My good experiences with STMicro's STM32 family and bad experience with the Freescale development "philosophy" got me curious; Where do the other Cortex-M vendors fall along that spectrum?
- STMicro -- Provides straightforward zip files of libraries and code examples.
- Freescale -- Provides an eclipse-oriented environment/code generator as part of a ginormous download, with no meaningful access to libraries or example code. Certain components are windows-only.
- Atmel -- Provides a ginormous development environment only, apparently built on Visual Studio so it's Windows-Only.
- Energy Micro -- Provides a windows-based tool (built using MinGW!) that lets you obtain the core libraries and examples. and the "software download" link on their site is broken.
- NXP -- Provides a straightforward zip file of libraries and code examples.
In other words, Cortex-M vendors are still more tilted towards the traditional "our-way-or-GTFO" microcontroller vendor approach embodied by Freescale, but they're tending towards the greater openness that ARM is trying to achieve with first CMSIS and now mbed.
In other news, I have my CMSIS microcontroller development framework up and running. It currently supports ARM Cortex-M0, M0+, M3, and M4 cores and the full STM32 (ie F0/F1/L1/W1/F2/F3/F3) family. Adding additional platforms should be pretty easy as long as the vendor supplies a CMSIS port. I'll be adding Energy Micro and NXP ports later today, I hope.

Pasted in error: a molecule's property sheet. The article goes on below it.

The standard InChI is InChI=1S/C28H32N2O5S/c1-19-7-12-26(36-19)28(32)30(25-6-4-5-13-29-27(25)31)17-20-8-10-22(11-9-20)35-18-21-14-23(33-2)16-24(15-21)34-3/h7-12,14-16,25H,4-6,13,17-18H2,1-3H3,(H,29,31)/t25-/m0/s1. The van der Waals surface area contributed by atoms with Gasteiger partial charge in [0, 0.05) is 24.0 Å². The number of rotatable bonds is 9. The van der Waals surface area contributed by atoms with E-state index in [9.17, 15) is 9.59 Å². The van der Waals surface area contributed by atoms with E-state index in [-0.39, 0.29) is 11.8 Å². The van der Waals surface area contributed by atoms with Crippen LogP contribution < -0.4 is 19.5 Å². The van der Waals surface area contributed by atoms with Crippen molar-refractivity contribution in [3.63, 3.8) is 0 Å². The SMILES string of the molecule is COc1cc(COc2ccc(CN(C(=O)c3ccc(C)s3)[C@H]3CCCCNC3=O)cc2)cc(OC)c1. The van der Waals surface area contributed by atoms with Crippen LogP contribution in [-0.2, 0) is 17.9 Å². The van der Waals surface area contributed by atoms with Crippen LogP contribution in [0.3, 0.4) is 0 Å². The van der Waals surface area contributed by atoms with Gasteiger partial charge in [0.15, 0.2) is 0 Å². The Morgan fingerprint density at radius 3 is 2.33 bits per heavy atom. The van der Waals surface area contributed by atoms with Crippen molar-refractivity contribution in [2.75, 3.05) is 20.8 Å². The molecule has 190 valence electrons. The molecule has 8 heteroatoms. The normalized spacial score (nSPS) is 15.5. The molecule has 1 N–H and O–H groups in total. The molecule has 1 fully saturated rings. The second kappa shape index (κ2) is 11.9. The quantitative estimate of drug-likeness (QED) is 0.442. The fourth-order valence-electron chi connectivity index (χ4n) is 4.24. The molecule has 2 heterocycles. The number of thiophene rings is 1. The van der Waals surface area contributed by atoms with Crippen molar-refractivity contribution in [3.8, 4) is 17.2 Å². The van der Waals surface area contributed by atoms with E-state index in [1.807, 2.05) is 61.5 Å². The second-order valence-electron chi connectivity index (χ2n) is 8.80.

You can find it on my site's git repo
All components, including the (modern GCC/Linaro) toolchain, are supplied in source form and the environment builds and links everything for you. All you need to do is supply a main() function and take it from there.
Why go through this effort? First, there's no meaningful code or documentation out there on how to leverage the (vastly superior IMO) Unix/GNU toolchain and workflows when working with Microcontrollers. Tools (even compilers) and development environments tend to be highly proprietary and require inferior operating system platforms. They also tend to target rapid prototyping (And thus have a ton of hand holding that gets in the way when you know what you're doing) and tightly lock you in to using that particular vendor's platform, encouraging highly non-portable and non-resuable code. They also tend to encourage horrible development practices.
Heh, I think I've just re-articulated ARM's rationale behind their mbed project. My effort isn't entirely overlapping however; ARM's leveraging C++ to target the rapid prototyping folks first, effectively abstracting all the hardware away, but I'm targeting experienced developers, who want a bare-metal C-oriented approach so you know exactly what's going on.
I don't know how far I'll take this thing; it's almost to the point where it's sufficient for my needs, but I'm releasing it to the world in the hope that others find it useful. I know I'd wished for something like this when I first started hacking on microcontrollers!